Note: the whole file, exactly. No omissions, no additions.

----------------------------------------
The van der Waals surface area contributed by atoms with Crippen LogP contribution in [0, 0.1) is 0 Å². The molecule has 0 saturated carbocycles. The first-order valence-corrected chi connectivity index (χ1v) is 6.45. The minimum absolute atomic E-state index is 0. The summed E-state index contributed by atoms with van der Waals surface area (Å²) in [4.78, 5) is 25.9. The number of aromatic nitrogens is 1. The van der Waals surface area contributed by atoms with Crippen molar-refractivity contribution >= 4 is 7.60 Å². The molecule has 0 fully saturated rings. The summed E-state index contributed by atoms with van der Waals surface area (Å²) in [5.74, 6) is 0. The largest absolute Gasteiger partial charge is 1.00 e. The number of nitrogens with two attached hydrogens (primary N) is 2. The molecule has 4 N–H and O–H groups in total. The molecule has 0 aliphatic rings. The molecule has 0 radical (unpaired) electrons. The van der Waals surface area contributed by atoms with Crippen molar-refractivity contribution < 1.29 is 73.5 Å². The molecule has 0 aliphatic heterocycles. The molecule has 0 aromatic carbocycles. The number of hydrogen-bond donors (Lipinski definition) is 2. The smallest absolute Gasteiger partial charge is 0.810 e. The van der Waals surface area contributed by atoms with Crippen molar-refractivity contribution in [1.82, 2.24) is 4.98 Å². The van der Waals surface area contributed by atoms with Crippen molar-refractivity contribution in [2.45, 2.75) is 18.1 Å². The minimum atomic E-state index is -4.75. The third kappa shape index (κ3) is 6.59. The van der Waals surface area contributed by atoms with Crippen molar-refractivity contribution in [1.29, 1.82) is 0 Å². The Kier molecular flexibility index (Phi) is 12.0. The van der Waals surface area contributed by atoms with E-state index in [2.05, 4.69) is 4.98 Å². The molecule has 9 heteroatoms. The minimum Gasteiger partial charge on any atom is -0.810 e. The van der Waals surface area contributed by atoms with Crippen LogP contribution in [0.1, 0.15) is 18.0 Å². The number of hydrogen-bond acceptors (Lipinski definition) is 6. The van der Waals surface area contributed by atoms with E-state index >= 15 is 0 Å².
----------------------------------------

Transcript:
The van der Waals surface area contributed by atoms with Crippen LogP contribution in [0, 0.1) is 0 Å². The molecule has 0 saturated carbocycles. The first-order valence-corrected chi connectivity index (χ1v) is 6.45. The minimum absolute atomic E-state index is 0. The summed E-state index contributed by atoms with van der Waals surface area (Å²) in [4.78, 5) is 25.9. The number of aromatic nitrogens is 1. The van der Waals surface area contributed by atoms with Crippen molar-refractivity contribution >= 4 is 7.60 Å². The molecule has 0 fully saturated rings. The summed E-state index contributed by atoms with van der Waals surface area (Å²) in [5.74, 6) is 0. The largest absolute Gasteiger partial charge is 1.00 e. The number of nitrogens with two attached hydrogens (primary N) is 2. The molecule has 4 N–H and O–H groups in total. The molecule has 0 aliphatic rings. The molecule has 0 radical (unpaired) electrons. The van der Waals surface area contributed by atoms with Crippen molar-refractivity contribution < 1.29 is 73.5 Å². The molecule has 0 aliphatic heterocycles. The molecule has 0 aromatic carbocycles. The number of hydrogen-bond donors (Lipinski definition) is 2. The smallest absolute Gasteiger partial charge is 0.810 e. The van der Waals surface area contributed by atoms with Crippen molar-refractivity contribution in [1.82, 2.24) is 4.98 Å². The van der Waals surface area contributed by atoms with Crippen molar-refractivity contribution in [2.45, 2.75) is 18.1 Å². The minimum atomic E-state index is -4.75. The third kappa shape index (κ3) is 6.59. The van der Waals surface area contributed by atoms with Crippen molar-refractivity contribution in [1.29, 1.82) is 0 Å². The Kier molecular flexibility index (Phi) is 12.0. The van der Waals surface area contributed by atoms with E-state index in [2.05, 4.69) is 4.98 Å². The molecule has 9 heteroatoms. The minimum Gasteiger partial charge on any atom is -0.810 e. The van der Waals surface area contributed by atoms with Crippen LogP contribution in [0.1, 0.15) is 18.0 Å². The number of hydrogen-bond acceptors (Lipinski definition) is 6. The van der Waals surface area contributed by atoms with E-state index >= 15 is 0 Å².